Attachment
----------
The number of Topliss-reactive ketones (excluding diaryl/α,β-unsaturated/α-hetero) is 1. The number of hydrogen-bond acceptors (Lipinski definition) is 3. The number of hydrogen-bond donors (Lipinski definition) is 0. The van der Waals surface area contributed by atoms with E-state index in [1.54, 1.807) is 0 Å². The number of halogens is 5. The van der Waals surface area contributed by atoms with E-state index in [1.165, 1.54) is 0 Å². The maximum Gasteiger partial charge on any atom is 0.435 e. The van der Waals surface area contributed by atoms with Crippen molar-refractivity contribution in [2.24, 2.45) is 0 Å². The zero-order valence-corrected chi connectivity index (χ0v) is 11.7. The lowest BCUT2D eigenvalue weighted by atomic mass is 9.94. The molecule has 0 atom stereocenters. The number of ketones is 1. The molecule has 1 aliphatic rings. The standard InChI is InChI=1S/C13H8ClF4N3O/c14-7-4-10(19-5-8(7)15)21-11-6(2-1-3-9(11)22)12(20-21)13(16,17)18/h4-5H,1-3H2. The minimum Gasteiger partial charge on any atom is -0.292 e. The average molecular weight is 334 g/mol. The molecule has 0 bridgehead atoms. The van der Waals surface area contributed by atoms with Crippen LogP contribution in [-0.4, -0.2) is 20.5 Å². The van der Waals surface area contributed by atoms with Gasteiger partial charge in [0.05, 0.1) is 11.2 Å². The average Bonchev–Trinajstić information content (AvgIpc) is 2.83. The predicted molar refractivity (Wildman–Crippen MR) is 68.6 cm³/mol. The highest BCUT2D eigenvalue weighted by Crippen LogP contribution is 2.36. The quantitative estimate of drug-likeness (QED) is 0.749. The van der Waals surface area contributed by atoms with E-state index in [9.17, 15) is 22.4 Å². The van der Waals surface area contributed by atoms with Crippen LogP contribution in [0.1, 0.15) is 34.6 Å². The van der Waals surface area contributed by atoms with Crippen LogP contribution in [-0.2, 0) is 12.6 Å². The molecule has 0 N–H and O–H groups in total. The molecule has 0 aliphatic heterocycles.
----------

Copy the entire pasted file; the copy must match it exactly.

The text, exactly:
The number of Topliss-reactive ketones (excluding diaryl/α,β-unsaturated/α-hetero) is 1. The number of hydrogen-bond acceptors (Lipinski definition) is 3. The number of hydrogen-bond donors (Lipinski definition) is 0. The van der Waals surface area contributed by atoms with E-state index in [1.54, 1.807) is 0 Å². The number of halogens is 5. The van der Waals surface area contributed by atoms with E-state index in [1.165, 1.54) is 0 Å². The maximum Gasteiger partial charge on any atom is 0.435 e. The van der Waals surface area contributed by atoms with Crippen molar-refractivity contribution in [2.24, 2.45) is 0 Å². The zero-order valence-corrected chi connectivity index (χ0v) is 11.7. The lowest BCUT2D eigenvalue weighted by atomic mass is 9.94. The molecule has 0 atom stereocenters. The number of ketones is 1. The molecule has 1 aliphatic rings. The standard InChI is InChI=1S/C13H8ClF4N3O/c14-7-4-10(19-5-8(7)15)21-11-6(2-1-3-9(11)22)12(20-21)13(16,17)18/h4-5H,1-3H2. The minimum Gasteiger partial charge on any atom is -0.292 e. The average molecular weight is 334 g/mol. The molecule has 0 bridgehead atoms. The van der Waals surface area contributed by atoms with Crippen LogP contribution in [-0.4, -0.2) is 20.5 Å². The van der Waals surface area contributed by atoms with Gasteiger partial charge in [0.05, 0.1) is 11.2 Å². The average Bonchev–Trinajstić information content (AvgIpc) is 2.83. The predicted molar refractivity (Wildman–Crippen MR) is 68.6 cm³/mol. The highest BCUT2D eigenvalue weighted by Crippen LogP contribution is 2.36. The quantitative estimate of drug-likeness (QED) is 0.749. The van der Waals surface area contributed by atoms with E-state index in [9.17, 15) is 22.4 Å². The van der Waals surface area contributed by atoms with Crippen LogP contribution in [0.1, 0.15) is 34.6 Å². The van der Waals surface area contributed by atoms with Crippen LogP contribution in [-0.2, 0) is 12.6 Å². The molecule has 0 N–H and O–H groups in total. The molecule has 0 aliphatic heterocycles.